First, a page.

Tuesday, July 3, 2012

Wes Anderson Hits His Whimsical Peak with Moonrise Kingdom

     At this point in director Wes Anderson's film career, it's very clear that your opinion of his movies are not going to change one way or the other: either you appreciate his ironic and quirky efforts, filled with his signature style, wit and life-size dollhouse sets, or you find his cinematic efforts the creations of a pretentious poser, films directed by a man who is unwilling to alter his technique or stories and is instead stuck in his idiosyncratic ways, never to be released from the casting of Bill Murray or Jason Schwartzman. I fall somewhere in the middle, always enjoying his films but never really loving them, unlike some of my close friends or many critics. After exploring loneliness, the need to escape, and familial tension in Rushmore, The Royal Tenenbaums, and The Life Aquatic with Steve Zissou, Anderson tried something different, directing a stop-motion animated film, Fantastic Mr. Fox, that turned out to be a funny breath of fresh air. The animated form fit perfectly with Anderson's directing techniques.
     So now, in 2012, Anderson returns to live-action films with the wonderful Moonrise Kingdom. It seems his break into animation sparked a new kind of creativity, because Moonrise is a film that not only contains one his best enclosed worlds (something he was already great at creating), but also a story about young love that rings more true than the rest of his back catalog. The film is set in 1965 on picturesque island off the coast of New England. It focuses on two parts of the island (from watching the film, you might think these characters are its only inhabitants): Suzy (Kara Hayward) lives with her parents (Bill Murray and Frances McDormand) and three younger brothers in a lighthouse called "Summer's End". Her parents are lawyers, and when Suzy starts exhibiting some troubling tendencies, instead of parenting they rely on a book about dealing with a troubled child. Sam (Jared Gilman) is a member of a scout camp led by Ward (Edward Norton). Sam's an outcast who wants to plot his own adventure to put his scouting skills to a real test.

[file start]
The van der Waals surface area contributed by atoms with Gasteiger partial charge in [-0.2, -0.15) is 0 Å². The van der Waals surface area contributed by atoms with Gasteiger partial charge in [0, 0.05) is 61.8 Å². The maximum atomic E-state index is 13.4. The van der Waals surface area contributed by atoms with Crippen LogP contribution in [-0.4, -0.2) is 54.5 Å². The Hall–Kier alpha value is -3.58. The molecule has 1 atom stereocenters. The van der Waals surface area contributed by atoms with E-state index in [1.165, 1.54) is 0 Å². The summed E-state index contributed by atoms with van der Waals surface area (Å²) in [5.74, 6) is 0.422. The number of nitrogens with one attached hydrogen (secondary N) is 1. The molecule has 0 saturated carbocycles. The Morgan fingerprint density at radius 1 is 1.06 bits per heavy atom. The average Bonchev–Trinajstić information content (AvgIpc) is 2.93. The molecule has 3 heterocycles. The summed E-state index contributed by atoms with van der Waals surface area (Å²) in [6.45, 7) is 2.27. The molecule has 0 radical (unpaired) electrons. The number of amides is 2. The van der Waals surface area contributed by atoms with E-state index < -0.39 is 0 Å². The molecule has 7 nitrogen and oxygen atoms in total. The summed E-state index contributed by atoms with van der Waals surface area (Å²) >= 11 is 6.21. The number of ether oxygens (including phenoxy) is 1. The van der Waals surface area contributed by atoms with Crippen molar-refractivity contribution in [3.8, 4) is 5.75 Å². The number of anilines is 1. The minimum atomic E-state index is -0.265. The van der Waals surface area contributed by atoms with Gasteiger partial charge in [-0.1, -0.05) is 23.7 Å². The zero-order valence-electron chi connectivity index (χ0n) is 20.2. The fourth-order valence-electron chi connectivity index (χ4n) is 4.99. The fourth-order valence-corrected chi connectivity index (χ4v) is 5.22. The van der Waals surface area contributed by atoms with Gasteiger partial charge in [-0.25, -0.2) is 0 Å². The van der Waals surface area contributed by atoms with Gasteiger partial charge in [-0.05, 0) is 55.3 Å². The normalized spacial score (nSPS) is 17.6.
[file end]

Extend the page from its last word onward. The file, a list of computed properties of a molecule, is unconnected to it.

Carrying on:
Sam decides to leave (escape) the scout camp with a great allusion to The Shawshank Redemption. Suzy leaves her dysfunctional family behind too. You see, Sam and Suzy had met the previous summer, plotting their escape from their respective too-many-rules homes. They have plotted a reunion in a desolate field on the island, the start of an adventure that leads them through love, danger, violence, and a natural disaster. They bring along things that are essential to them: Sam, ever the obsessed scout, can pitch a tent (in more ways than one) that would make Bear Grylls growl with jealousy. He has all of the things to survive in the wilderness.  Suzy, on the other hand, has brought a few of her library books, a little kitten, and a record player. Her wardrobe isn't quite suited for wandering through the brush or getting bitten by ticks, either.
     The young lovers follow an Indian trail that leads them to plenty of picturesque places, most notably a secluded beach where each of them first experience the loss of innocence and gaining of maturity. But I'm getting ahead of myself: obviously, Scout Leader Ward and Suzy's parents have launched a search party and contacted the authorities, mainly Capt. Sharp (Bruce Willis, in a nice, charming change-of-pace role for the actor). Even the other scouts, who once picked on the runty Sam, get in on the action of trying to find the young couple. It doesn't give anything away to say that a hurricane is approaching that could wreck the island or grab Suzy and Sam and tear them apart from each other. We learn this within the first few seconds of the film's run time.
     One other thing is also certain within the first few seconds of the film's run time: this is--unquestionably--a Wes Anderson film. All of his usual winks and wit are present almost instantly. But this time, they are coming from his gut and heart instead of just his head. Yes, all of the characters in the film sometimes seem as though  they know they are in a Wes Anderson film, with their sarcasm, oddball humor and quizzical looks. But Sam and Suzy, with their nervous tension and will to break free from their families, provide a solid lightning rod to ground all of the exciting electricity from Moonrise Kingdom, one of the best films so far of 2012.     (A-)

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